Peter Brotchie1, 2, Shaun Seixas3, Shoane Ip4, Mathew Hughes3, Graeme Jackson4
1MRI, Geelong Hospital, Geelong, Victoria, Australia; 2Radiology, University of Melbourne, Melbourne, Victoria, Australia; 3Brain and Psychological Research Centre, Swinburne University of Technology, Melbourne, Victoria, Australia; 4Melbourne Brain Centre, Brain Research Institute, Melbourne, Victoria, Australia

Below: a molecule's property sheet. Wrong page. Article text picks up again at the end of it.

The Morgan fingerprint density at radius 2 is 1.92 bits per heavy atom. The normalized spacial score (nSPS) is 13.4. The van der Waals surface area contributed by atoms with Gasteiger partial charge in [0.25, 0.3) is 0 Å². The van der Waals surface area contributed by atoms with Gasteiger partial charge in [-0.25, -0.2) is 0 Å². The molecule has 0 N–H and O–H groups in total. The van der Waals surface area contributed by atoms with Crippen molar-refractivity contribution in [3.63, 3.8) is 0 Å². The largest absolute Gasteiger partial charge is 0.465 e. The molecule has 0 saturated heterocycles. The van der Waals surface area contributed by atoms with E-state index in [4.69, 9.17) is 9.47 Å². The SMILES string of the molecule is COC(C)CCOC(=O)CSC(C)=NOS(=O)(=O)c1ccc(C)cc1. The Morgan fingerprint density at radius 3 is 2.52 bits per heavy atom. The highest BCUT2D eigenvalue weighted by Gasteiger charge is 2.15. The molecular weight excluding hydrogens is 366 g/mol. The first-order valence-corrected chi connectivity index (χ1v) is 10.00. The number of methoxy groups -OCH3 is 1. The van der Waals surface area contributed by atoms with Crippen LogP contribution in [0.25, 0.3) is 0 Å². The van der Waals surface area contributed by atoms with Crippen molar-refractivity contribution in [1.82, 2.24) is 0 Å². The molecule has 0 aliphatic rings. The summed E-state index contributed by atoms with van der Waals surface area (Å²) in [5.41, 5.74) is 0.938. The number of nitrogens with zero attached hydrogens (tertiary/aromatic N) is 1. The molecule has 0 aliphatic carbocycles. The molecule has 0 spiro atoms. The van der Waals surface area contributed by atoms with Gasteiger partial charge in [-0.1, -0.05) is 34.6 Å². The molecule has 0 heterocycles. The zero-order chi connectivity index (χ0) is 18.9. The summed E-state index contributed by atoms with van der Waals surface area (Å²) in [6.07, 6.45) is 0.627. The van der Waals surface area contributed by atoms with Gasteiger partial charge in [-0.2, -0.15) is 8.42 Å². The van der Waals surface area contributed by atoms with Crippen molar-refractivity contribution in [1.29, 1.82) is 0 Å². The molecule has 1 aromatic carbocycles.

Posterior parietal cortex (PPC) has long been known to be involved in spatial processing, forming a key element of the where pathway in visual processing. However, its role in navigation has not been well documented with functional imaging studies. In this study we have looked at the role of PPC in navigation using a delayed response paradigm to assess the persistent activity that is known to be present in the neurons of the posterior parietal cortex (PPC) in delayed response tasks. In order to detect orientation specific activity, we used repetition suppression of the subects orientation with respect to a virtual environment. We found increased activity predominantly in area PFm of the left PPC that was orientation specific, but present only when the subject was planning a change in orientation. The findings indicate a specialised region in PPC that plans for upcoming changes in orientation.